I have a simple proposition: Let’s rebuild America instead of paving roads to nowhere in Afghanistan.
The U.S. has spent nearly a trillion dollars on fighting and (mostly) losing the Afghan War over the last seventeen years. That price tag includes paving roads that have already fallen into disrepair. Yet as money continues to flow freely to the Pentagon and to America’s fruitless wars overseas, money for America’s infrastructure barely flows at a trickle from the federal government. How stupid is that?
I was talking to a guy yesterday who owns a local landscaping company. Like me, he couldn’t stomach Trump or Hillary for president in 2016, so he voted for a third-party candidate. He got to asking about my latest writing efforts and I mentioned my recent article on the Air Force’s $100 billion stealth bomber. He asked if I was for it or against it, and I said against. Good, he said. And he started talking about the 1930s and how America invested in itself by building bridges, roads, canals, dams, and other infrastructure. Why aren’t we doing more of that today? Sensible question. Our infrastructure is decaying all around us, but our government would rather invest in military weaponry.
Today, I had to go to the auto dealership, and I got talking to an old buck who served as an infantry platoon leader in Vietnam in 1967. What he recalled about the war, he said, was its enormity. All those B-52s lined up at Guam. All those napalm tanks in Vietnam. He remembered pilots dropping napalm in the morning, coming back after the mission to drink (and some to get drunk), then flying the next day to drop more napalm. (The stuff worked, he said, meaning the napalm, but he might have added the alcohol at the club as well.) He had thought about extending his time in the Army, but a lieutenant colonel talked him out of it. (The LTC explained that he’d be coming back to Vietnam much sooner than he thought, probably as a company commander, and so my conversational partner voted with his feet and left the Army.)
America is incredibly profligate in war. We spend like drunken sailors (or pilots) on everything from the biggest and most destructive weapons to bubble gum and comic books for the troops. Yet at least in the olden days our wars had some sense of closure. Nowadays, America’s leaders talk of “long” war, “generational” war, even “infinite” war, as Tom Engelhardt and Colonel (ret.) Andrew Bacevich note at TomDispatch.com. Infinite war — again, how stupid can we be as a people?
Long war or infinite war is becoming a self-fulfilling prophecy. America is on a permanent war footing, at least in terms of the federal budget and societal propaganda enjoining us to “support our troops” and to be cheerleaders for whatever they do.
We need to call BS on these wars — and also on prodigal weapons like the B-21 — and start rebuilding this country. How about some new roads, bridges, dams, etc.? Instead of paving roads to nowhere in Afghanistan, or blowing cities up in Iraq, let’s pave new roads and rebuild cities right here in the USA.
At TomDispatch.com, Andrew Bacevich asks a pregnant question: What should we call America’s no-name wars? (Afghanistan, Iraq, Libya, Syria, and so on.) It used to be the GWOT (global war on terror), sometimes shortened to War on Terror and favored by the Bush/Cheney administration. The Obama administration punted, preferring the anodyne label of “overseas contingency operations.” Other names and concepts have been floated, such as “generational war” and “long war,” and the U.S. military itself, which is quite expert at creating acronyms, has used terms like MOOTW (military operations other than war). Indeed, the fact that America’s wars lack a commonly accepted name points to the lack of a common theme or strategy. Put differently, when you can’t name something accurately, how can you understand it, let alone fight it smartly and win it?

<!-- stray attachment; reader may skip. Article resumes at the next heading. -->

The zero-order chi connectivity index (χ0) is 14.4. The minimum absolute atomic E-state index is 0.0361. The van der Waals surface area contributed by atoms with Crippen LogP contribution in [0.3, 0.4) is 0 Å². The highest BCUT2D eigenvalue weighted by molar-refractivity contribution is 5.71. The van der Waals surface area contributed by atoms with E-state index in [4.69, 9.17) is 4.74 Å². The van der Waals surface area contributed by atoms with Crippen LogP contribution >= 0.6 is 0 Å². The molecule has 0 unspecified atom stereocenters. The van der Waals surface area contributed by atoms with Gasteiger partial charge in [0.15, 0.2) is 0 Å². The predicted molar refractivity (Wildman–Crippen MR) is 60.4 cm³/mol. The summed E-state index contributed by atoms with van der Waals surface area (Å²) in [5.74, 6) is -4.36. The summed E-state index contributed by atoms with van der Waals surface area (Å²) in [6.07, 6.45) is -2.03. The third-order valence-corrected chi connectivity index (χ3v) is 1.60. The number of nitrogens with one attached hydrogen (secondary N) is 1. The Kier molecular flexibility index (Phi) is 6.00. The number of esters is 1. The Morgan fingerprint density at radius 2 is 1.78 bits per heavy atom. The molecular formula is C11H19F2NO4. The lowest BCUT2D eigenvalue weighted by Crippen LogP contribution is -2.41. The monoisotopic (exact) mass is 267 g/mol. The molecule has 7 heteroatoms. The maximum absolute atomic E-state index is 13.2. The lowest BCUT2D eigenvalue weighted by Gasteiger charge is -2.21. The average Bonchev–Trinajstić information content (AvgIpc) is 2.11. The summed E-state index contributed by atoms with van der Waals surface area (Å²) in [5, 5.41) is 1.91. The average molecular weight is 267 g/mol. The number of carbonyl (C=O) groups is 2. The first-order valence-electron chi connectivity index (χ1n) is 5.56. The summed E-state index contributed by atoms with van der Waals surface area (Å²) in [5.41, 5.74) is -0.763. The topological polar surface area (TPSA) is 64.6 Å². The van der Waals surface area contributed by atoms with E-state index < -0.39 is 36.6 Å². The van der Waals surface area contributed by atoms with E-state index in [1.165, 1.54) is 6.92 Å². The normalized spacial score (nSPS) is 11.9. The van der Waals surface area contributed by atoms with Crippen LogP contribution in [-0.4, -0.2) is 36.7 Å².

Forgive me for being flippant, but I can think of a few less than reverent names that serve to highlight the folly of America’s nameless wars. How about these?
“Perpetual Preemptive War”: Preemptive war was the great idea of the Bush/Cheney administration. Remember how we couldn’t allow the smoking gun of Iraqi WMD to become a mushroom cloud? We had to preempt the non-existent WMD, hence the disastrous Iraq war(s).
“Generational War for Generals”: General David Petraeus has spoken of a generational war against terror in countries like Afghanistan, comparing it to America’s 60+ year commitment to South Korea. Waging that war should keep a lot of U.S. generals busy over the next few decades.
“Bankrupt Strategy to Bankrupt America”: America’s total national debt just reached $21 trillion (you read that right), with perhaps $6 trillion of that due to America’s wars since 9/11. If we keep up this pace of spending, we will soon conquer ourselves to bankruptcy. Mission accomplished!
“The Wars to End All Peace”: Woodrow Wilson had “the war to end all wars” with World War I. Bush/Obama/Trump can say that they have the wars to end all peace, since there simply is no prospect of these wars ever ending in the foreseeable future.
“Endless War to End Democracy”: FDR had the Four Freedoms and a real war to end Nazi Germany and Imperial Japan as threats to world peace. We now have endless war to end democracy in America. As James Madison wrote,